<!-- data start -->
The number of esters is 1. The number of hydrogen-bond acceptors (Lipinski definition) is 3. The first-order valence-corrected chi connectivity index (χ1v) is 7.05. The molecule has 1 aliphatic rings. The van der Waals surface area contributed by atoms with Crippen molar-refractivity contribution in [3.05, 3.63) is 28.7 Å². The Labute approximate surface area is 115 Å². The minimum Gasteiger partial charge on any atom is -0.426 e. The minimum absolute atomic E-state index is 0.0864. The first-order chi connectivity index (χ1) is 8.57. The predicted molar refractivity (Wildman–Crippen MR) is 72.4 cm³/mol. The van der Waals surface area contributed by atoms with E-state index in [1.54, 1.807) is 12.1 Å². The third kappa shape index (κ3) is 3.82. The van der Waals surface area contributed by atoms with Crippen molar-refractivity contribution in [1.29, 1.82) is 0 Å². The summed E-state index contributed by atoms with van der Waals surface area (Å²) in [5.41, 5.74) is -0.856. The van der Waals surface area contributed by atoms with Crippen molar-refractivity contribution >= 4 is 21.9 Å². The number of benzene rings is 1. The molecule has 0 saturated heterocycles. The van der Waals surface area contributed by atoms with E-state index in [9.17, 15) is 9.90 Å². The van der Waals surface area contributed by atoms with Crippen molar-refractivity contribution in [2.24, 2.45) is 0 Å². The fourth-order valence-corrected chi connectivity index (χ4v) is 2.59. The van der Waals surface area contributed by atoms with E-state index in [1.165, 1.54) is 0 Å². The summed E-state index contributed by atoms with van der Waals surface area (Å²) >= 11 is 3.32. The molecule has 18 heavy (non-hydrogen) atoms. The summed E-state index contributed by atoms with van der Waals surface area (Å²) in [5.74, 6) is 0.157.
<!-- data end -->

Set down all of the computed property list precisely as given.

The number of esters is 1. The number of hydrogen-bond acceptors (Lipinski definition) is 3. The first-order valence-corrected chi connectivity index (χ1v) is 7.05. The molecule has 1 aliphatic rings. The van der Waals surface area contributed by atoms with Crippen molar-refractivity contribution in [3.05, 3.63) is 28.7 Å². The Labute approximate surface area is 115 Å². The minimum Gasteiger partial charge on any atom is -0.426 e. The minimum absolute atomic E-state index is 0.0864. The first-order chi connectivity index (χ1) is 8.57. The predicted molar refractivity (Wildman–Crippen MR) is 72.4 cm³/mol. The van der Waals surface area contributed by atoms with E-state index in [1.54, 1.807) is 12.1 Å². The third kappa shape index (κ3) is 3.82. The van der Waals surface area contributed by atoms with Crippen molar-refractivity contribution in [1.29, 1.82) is 0 Å². The summed E-state index contributed by atoms with van der Waals surface area (Å²) in [5.41, 5.74) is -0.856. The van der Waals surface area contributed by atoms with Crippen molar-refractivity contribution >= 4 is 21.9 Å². The number of benzene rings is 1. The molecule has 0 saturated heterocycles. The van der Waals surface area contributed by atoms with E-state index in [9.17, 15) is 9.90 Å². The van der Waals surface area contributed by atoms with Crippen molar-refractivity contribution in [2.24, 2.45) is 0 Å². The fourth-order valence-corrected chi connectivity index (χ4v) is 2.59. The van der Waals surface area contributed by atoms with E-state index in [1.165, 1.54) is 0 Å². The summed E-state index contributed by atoms with van der Waals surface area (Å²) >= 11 is 3.32. The molecule has 18 heavy (non-hydrogen) atoms. The summed E-state index contributed by atoms with van der Waals surface area (Å²) in [5.74, 6) is 0.157.